In June, British sandwich chain EAT announced plans to shut down 10% of its high-street stores across the UK and focus on retail opportunities in transport hubs.
Alongside the traditional airport duty-free spaces, the brand said it will aim to open more branches inside railway stations like the one recently inaugurated at London’s Liverpool Street station.
The move saw EAT join a host of retailers that have chosen to focus more on transport hubs – and particularly railway stations – in the past few years.
International brands like Mac, Rituals, The Body Shop and Hamleys, for example, have all booked a spot in Network Rail’s newly revamped London Bridge station, which has a 2,000ft2 area with over 70 units reserved for retailers.
As the railway industry works to deal with a rise in passenger numbers – Network Rail customers are projected to grow from 850 million to one billion by 2020 – new requirements are shaping the face and role of railway stations.
“Passenger journeys have doubled in the last 20 years and as such we’ve worked to redesign and redevelop our stations to meet this capacity demand,” says Network Rail Property managing director David Biggs, adding that convenience is becoming one of the top priorities for its travellers.
Increased passenger traffic has led the infrastructure manager to implement what Biggs describes as “larger retail experiences which include shops, but also wider services such as restaurants, bars and other forms of retail”.
Numbers suggest the move is paying off. Recent figures from Network Rail show that revenues from retail are growing substantially year-on-year, with the state-owned company witnessing five-and-a-half years of consecutive retail sales growth across its 17 managed stations. The company raked in £748.8m in 2016/17.
“Our station investments have led to a rise in customer satisfaction and increase in sales,” Biggs says. “In recent years there have also been marked improvements in satisfaction at stations where we have made retail investments, for example at King’s Cross, London Bridge and Birmingham New Street.”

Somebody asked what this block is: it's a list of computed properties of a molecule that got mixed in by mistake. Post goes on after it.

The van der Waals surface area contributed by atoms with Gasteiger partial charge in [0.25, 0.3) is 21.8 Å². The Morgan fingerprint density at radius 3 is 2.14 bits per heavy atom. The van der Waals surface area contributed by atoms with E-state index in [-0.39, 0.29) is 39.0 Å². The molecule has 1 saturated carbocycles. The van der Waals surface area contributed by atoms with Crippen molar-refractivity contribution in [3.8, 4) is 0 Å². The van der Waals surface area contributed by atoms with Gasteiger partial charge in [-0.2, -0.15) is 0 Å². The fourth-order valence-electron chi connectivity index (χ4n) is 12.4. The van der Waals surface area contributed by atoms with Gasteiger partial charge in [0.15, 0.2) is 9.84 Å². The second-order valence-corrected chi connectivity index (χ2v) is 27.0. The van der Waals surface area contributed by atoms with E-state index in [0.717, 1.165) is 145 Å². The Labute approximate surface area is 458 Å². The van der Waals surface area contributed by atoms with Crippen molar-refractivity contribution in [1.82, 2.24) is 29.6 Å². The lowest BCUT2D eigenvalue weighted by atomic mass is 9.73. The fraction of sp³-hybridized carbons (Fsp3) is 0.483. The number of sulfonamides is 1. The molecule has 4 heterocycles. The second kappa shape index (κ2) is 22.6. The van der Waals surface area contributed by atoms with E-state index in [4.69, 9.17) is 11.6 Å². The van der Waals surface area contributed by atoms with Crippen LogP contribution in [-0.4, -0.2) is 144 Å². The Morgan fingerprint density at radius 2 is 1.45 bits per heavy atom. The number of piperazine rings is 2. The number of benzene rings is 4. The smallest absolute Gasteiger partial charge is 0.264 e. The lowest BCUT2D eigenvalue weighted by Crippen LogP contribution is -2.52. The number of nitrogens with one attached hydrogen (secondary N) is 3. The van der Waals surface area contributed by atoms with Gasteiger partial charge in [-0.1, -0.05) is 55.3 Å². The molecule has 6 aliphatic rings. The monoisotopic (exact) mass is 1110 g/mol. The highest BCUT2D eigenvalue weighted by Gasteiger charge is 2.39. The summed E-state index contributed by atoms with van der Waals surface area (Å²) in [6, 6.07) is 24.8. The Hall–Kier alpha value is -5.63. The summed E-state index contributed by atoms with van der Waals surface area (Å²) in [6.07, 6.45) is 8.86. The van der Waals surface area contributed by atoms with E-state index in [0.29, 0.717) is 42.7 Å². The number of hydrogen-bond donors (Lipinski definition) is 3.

Rail retail beyond UK borders
Substantial investments in railway retail have also been made outside the UK. A prime example is Germany’s Leipzig Hauptbahnhof station, which houses the Promenaden, the city’s biggest shopping centre with almost 200 shops.
According to Leipzig Promenaden Hauptbahnhof centre manager Thomas Oeheme, the mall, which was built in partnership with Deutsche Bahn over 20 years ago, is proving extremely profitable. “More than 120,000 people a day use the building – twice as much as before,” he says. “With 25 million visitors per year, it is the most frequented building in the federal state of Saxonia.”
Oeheme says retail at railway stations also represents a lucrative move for shop keepers, who “particularly profit from various aspects such as high footfall figures, common marketing and events and a professional management of the centre”.
New York Grand Central Terminal is another example. One of the busiest stations in the US, the hub this year celebrates the 20th anniversary since the Metropolitan Transportation Authority (MTA) decided to integrate shops and restaurants throughout the station. According to MTA’s director of retail leasing management for Grand Central Terminal Leah Bassknight, year-on-year sales are continually rising.
A new type of transport retail